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If you’ve been flipping or collecting antiques for any length of time you’ve probably realized that just about everyone knows about the same few things.
Every time I walk into an estate sale I find that people flock around the jewelry or the antique coins while totally ignoring other things that are way more valuable (and usually a better price).
So, to that end, let’s let the cat out of the bag. After collecting antiques and selling them (both in person and on eBay) for almost 10 years I’ve decided to make a list of some of the most valuable antiques I know of.
Now, this won’t just be a list of super valuable antiques that you’ll never find. In fact, I guess they won’t even be the most valuable antiques. However, they will all be worth money and easy to find at your average thrift store, yard sale, estate sale, or even your grandpa’s house.
So whether you’re looking to start a collection, decorate with antiques, or make some extra cash, let’s talk about some of the best antiques worth money that you can start finding today!
Oh, and we’ll also include a recently sold example of each category so you’ll know what kind of returns to expect.
Table of Contents
If you have a bit of extra storage space, flipping antique furniture can be a great way to make money.
There are tons of antique furniture brands (and styles from unbranded pieces) that people will pay handsomely for. What’s even better is if you have some level of expertise and can add value in some way by refinishing or at least thoroughly cleaning the pieces that you find.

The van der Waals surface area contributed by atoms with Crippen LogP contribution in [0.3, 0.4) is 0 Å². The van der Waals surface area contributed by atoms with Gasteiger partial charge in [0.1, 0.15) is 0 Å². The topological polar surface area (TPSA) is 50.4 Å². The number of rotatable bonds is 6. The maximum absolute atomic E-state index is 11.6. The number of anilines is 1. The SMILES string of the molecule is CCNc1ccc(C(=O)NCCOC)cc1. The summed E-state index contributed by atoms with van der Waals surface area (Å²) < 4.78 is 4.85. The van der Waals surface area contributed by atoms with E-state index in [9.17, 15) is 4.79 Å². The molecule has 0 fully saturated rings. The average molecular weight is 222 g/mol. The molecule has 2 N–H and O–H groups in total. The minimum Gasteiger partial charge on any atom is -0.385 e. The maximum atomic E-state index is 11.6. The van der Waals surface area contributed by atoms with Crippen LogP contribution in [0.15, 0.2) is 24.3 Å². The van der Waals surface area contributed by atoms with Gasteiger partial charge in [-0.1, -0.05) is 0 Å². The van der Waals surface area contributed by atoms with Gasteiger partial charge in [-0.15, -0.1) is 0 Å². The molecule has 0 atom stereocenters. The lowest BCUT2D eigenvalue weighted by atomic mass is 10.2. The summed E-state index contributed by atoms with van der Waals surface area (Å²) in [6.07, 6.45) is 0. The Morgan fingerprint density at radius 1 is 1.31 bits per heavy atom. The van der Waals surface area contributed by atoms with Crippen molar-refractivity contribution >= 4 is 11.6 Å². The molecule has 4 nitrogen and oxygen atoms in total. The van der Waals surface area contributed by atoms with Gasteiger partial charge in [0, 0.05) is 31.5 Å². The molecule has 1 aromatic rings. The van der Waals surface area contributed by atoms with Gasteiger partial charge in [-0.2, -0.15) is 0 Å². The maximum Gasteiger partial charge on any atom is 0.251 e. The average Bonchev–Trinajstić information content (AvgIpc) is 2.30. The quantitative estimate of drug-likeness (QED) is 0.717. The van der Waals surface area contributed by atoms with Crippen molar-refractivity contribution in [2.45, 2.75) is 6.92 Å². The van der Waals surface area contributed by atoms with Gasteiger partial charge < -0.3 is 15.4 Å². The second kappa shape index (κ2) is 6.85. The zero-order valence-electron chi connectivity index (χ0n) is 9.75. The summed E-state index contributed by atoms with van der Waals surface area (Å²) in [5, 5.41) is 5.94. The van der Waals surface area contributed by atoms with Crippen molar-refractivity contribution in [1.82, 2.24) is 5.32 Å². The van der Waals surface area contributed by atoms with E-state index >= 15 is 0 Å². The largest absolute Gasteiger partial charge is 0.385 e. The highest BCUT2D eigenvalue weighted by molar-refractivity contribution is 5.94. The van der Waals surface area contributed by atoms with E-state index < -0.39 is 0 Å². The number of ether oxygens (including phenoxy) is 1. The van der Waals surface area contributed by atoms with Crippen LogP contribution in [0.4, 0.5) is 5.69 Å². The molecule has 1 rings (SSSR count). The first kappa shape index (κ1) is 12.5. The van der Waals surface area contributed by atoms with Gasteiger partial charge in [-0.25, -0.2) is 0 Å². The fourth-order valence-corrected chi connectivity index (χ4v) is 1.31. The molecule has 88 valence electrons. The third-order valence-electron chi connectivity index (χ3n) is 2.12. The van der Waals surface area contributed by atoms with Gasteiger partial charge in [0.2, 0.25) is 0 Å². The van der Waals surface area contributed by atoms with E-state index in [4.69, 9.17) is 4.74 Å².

What To Look For
Nearly every type of antique furniture can be valuable and it will come down to your ability to evaluate each piece of its own merits.
Antique chairs, tables, armoires, dressers, and other furniture pieces can be worth a lot of money if they are in good condition. When sourcing, I look for features like intricate carvings on woodwork, detailed upholstery work, or metal accents that could indicate the piece was made before 1900.
When evaluating antique furniture look closely at any marks or imperfections as these can affect its value significantly. Unless you can repair them you’ll also want to check for signs of wear such as scratches or dents and inspect joints to ensure they are secure and not loose.
Furniture can be quite difficult to sell online as people are often leery of spending a bunch of money on something they might not like. What’s more, you’re left to ship it (which is difficult and expensive) and take the risk that it may be damaged.
While it’s not impossible to ship very large packages on eBay or other sites, it does make things less profitable.
What we typically do when we find valuable antique furniture is to clean it as best we can (without spending too much time) and, if it’s wood, giving it a quick polish. We find that that level of work gives us the best return on investment and we can move on to the next thing.